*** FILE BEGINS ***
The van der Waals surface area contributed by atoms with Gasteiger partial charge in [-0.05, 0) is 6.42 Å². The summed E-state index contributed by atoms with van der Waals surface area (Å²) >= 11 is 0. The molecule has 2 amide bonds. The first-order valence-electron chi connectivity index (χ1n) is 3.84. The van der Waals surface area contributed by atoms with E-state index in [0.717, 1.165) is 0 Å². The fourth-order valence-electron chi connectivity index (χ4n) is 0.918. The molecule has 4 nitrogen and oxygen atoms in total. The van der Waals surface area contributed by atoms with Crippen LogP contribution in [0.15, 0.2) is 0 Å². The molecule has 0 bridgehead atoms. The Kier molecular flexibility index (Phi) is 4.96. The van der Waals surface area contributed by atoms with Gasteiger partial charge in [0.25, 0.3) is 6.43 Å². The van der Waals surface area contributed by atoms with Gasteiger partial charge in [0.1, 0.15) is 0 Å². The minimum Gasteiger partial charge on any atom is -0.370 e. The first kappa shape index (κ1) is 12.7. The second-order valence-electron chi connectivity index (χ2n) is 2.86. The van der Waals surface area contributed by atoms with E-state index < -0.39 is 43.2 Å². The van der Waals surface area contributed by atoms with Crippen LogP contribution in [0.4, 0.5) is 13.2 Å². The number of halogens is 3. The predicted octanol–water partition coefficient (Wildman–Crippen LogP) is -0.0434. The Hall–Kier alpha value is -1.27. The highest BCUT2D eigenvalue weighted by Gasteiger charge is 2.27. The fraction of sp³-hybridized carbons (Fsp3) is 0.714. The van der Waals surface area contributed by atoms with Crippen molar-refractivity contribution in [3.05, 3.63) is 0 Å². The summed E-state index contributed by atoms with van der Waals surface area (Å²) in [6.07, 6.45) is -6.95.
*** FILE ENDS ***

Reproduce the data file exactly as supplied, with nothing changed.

The van der Waals surface area contributed by atoms with Gasteiger partial charge in [-0.05, 0) is 6.42 Å². The summed E-state index contributed by atoms with van der Waals surface area (Å²) >= 11 is 0. The molecule has 2 amide bonds. The first-order valence-electron chi connectivity index (χ1n) is 3.84. The van der Waals surface area contributed by atoms with E-state index in [0.717, 1.165) is 0 Å². The fourth-order valence-electron chi connectivity index (χ4n) is 0.918. The molecule has 4 nitrogen and oxygen atoms in total. The van der Waals surface area contributed by atoms with Crippen LogP contribution in [0.15, 0.2) is 0 Å². The molecule has 0 bridgehead atoms. The Kier molecular flexibility index (Phi) is 4.96. The van der Waals surface area contributed by atoms with Gasteiger partial charge in [0.25, 0.3) is 6.43 Å². The van der Waals surface area contributed by atoms with Gasteiger partial charge in [0.1, 0.15) is 0 Å². The minimum Gasteiger partial charge on any atom is -0.370 e. The first kappa shape index (κ1) is 12.7. The second-order valence-electron chi connectivity index (χ2n) is 2.86. The van der Waals surface area contributed by atoms with E-state index < -0.39 is 43.2 Å². The van der Waals surface area contributed by atoms with Crippen LogP contribution in [0.4, 0.5) is 13.2 Å². The number of halogens is 3. The predicted octanol–water partition coefficient (Wildman–Crippen LogP) is -0.0434. The Hall–Kier alpha value is -1.27. The highest BCUT2D eigenvalue weighted by Gasteiger charge is 2.27. The fraction of sp³-hybridized carbons (Fsp3) is 0.714. The van der Waals surface area contributed by atoms with Crippen molar-refractivity contribution in [3.05, 3.63) is 0 Å². The summed E-state index contributed by atoms with van der Waals surface area (Å²) in [6.07, 6.45) is -6.95.